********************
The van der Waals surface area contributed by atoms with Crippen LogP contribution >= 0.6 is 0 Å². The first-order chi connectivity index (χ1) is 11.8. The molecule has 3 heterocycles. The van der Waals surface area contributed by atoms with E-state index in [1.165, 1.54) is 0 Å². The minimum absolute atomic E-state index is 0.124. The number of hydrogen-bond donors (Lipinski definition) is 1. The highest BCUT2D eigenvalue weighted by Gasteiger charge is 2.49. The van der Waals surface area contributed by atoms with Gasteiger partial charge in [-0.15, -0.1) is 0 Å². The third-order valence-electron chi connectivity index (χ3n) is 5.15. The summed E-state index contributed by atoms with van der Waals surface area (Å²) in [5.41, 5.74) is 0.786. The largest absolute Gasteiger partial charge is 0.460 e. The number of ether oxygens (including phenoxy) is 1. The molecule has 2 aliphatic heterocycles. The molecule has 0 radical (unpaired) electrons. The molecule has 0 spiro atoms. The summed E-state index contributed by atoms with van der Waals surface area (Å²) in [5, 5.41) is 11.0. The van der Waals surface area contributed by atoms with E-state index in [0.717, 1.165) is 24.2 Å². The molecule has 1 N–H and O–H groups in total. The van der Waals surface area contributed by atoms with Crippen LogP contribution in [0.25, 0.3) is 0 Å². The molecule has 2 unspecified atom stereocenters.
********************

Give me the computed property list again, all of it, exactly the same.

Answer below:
The van der Waals surface area contributed by atoms with Crippen LogP contribution >= 0.6 is 0 Å². The first-order chi connectivity index (χ1) is 11.8. The molecule has 3 heterocycles. The van der Waals surface area contributed by atoms with E-state index in [1.165, 1.54) is 0 Å². The minimum absolute atomic E-state index is 0.124. The number of hydrogen-bond donors (Lipinski definition) is 1. The highest BCUT2D eigenvalue weighted by Gasteiger charge is 2.49. The van der Waals surface area contributed by atoms with Gasteiger partial charge in [-0.15, -0.1) is 0 Å². The third-order valence-electron chi connectivity index (χ3n) is 5.15. The summed E-state index contributed by atoms with van der Waals surface area (Å²) in [5.41, 5.74) is 0.786. The largest absolute Gasteiger partial charge is 0.460 e. The number of ether oxygens (including phenoxy) is 1. The molecule has 2 aliphatic heterocycles. The molecule has 0 radical (unpaired) electrons. The molecule has 0 spiro atoms. The summed E-state index contributed by atoms with van der Waals surface area (Å²) in [5, 5.41) is 11.0. The van der Waals surface area contributed by atoms with E-state index in [0.717, 1.165) is 24.2 Å². The molecule has 1 N–H and O–H groups in total. The van der Waals surface area contributed by atoms with Crippen LogP contribution in [0.25, 0.3) is 0 Å². The molecule has 2 unspecified atom stereocenters.